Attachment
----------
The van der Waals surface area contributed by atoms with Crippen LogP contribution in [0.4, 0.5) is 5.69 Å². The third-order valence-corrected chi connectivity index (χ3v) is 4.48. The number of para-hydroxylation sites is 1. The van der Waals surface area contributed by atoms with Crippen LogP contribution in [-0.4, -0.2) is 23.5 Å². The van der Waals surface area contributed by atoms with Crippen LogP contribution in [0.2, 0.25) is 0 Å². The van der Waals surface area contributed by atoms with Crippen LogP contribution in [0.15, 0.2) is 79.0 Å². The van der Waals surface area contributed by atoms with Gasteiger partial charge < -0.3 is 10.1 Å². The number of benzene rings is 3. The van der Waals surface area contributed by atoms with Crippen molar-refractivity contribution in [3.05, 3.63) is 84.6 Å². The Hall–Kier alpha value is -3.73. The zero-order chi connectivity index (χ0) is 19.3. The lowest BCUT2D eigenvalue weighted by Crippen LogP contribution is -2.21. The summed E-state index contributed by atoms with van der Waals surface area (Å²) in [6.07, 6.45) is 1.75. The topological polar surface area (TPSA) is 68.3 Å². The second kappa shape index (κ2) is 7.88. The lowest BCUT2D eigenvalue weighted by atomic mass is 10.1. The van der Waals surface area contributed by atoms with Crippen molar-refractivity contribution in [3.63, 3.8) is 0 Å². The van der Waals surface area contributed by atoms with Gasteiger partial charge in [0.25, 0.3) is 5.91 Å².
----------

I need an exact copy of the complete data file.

The van der Waals surface area contributed by atoms with Crippen LogP contribution in [0.4, 0.5) is 5.69 Å². The third-order valence-corrected chi connectivity index (χ3v) is 4.48. The number of para-hydroxylation sites is 1. The van der Waals surface area contributed by atoms with Crippen LogP contribution in [-0.4, -0.2) is 23.5 Å². The van der Waals surface area contributed by atoms with Crippen LogP contribution in [0.2, 0.25) is 0 Å². The van der Waals surface area contributed by atoms with Crippen LogP contribution in [0.15, 0.2) is 79.0 Å². The van der Waals surface area contributed by atoms with Gasteiger partial charge < -0.3 is 10.1 Å². The number of benzene rings is 3. The van der Waals surface area contributed by atoms with Crippen molar-refractivity contribution in [3.05, 3.63) is 84.6 Å². The Hall–Kier alpha value is -3.73. The zero-order chi connectivity index (χ0) is 19.3. The lowest BCUT2D eigenvalue weighted by Crippen LogP contribution is -2.21. The summed E-state index contributed by atoms with van der Waals surface area (Å²) in [6.07, 6.45) is 1.75. The topological polar surface area (TPSA) is 68.3 Å². The second kappa shape index (κ2) is 7.88. The lowest BCUT2D eigenvalue weighted by atomic mass is 10.1. The van der Waals surface area contributed by atoms with Crippen molar-refractivity contribution in [3.63, 3.8) is 0 Å². The van der Waals surface area contributed by atoms with Gasteiger partial charge in [0.25, 0.3) is 5.91 Å².